April 15, 2021
Globally, there are 337 species of turtles, with seven of them are sea turtles. Compared to lizard or snake, the number of turtle species is considerably low. In Indonesia, there are at least 39 species of turtles.
Generally speaking, turtles can be identified according to its color, pattern, and characteristics of their shells. The upper shell of a turtle is called carapace, while the plastron is the lower portion of its stomach. The turtle’s shell protects it from predators.
Most turtles can retract their head, legs and tail into their carapace when threatened. However, there is a group of turtles that can only retract their head and tail into their carapace. Sea turtle is the only species that is unable to retract any part of their body into the carapace.
Turtle Species on the Kampar Peninsula
Restorasi Ekosistem Riau (RER) recorded at least six species of turtles were found on the ecologically important peat swamp forest of Kampar Peninsula. Two of them, Spiny Turtle (Heosemys spinosa) and Malaysian Giant-Turtle (Orlitia borneensis), are categorized as Endangered (EN) and Critically-endangered (CR).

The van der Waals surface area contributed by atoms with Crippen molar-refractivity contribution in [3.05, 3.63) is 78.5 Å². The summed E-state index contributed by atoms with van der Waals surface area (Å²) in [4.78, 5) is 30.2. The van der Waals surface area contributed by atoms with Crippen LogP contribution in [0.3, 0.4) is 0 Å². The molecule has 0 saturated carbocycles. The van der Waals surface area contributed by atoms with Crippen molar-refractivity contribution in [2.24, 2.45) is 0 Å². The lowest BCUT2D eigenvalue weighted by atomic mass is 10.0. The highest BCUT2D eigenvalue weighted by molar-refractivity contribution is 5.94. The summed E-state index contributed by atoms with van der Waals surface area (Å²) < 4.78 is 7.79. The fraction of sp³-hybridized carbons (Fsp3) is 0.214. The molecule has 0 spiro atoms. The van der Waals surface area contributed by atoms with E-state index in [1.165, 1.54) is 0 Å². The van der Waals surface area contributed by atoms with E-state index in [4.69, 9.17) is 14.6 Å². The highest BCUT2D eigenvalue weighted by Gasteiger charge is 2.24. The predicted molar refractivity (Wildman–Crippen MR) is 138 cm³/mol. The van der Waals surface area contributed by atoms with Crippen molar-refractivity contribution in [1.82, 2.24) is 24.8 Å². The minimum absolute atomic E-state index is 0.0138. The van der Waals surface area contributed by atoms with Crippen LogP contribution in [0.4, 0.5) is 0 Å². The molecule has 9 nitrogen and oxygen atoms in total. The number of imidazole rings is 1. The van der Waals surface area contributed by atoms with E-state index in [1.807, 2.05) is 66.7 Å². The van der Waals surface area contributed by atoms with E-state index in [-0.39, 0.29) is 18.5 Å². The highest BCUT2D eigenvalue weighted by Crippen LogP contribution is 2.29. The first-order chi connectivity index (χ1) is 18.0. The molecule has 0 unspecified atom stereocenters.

The following is a list of the turtle species recorded on the Kampar Peninsula:
Pelochelys cantorii (EN)
This species is known as Giant Softshell Turtle, a freshwater turtle that is considered among the largest turtle species.
An adult Giant Softshell Turtle carapace can measure up to 130 cm in length and weigh up to 50 kg. The carapace is mostly greenish-green, with no distinguishing colour or pattern spots. One of the distinctive features of this species is its nose, which resembles a short trunk. At first glance, the face resembles a frog so it is often referred to as a frog-faced softshell turtle.
This species can be found in a variety of habitats, including estuaries of major rivers and along coastlines. Its range extends from Southwest Asia to South China (including Hainan) and Southeast Asia to Malaysia, Indonesia (Sumatra, Java, and Kalimantan), the Philippines, and North Papua.
Batagur affinis (CR)
This species is also called as River Terrapin. It is a river turtle that lives in brackish water of large rivers or on the coasts adjacent to mangrove forests.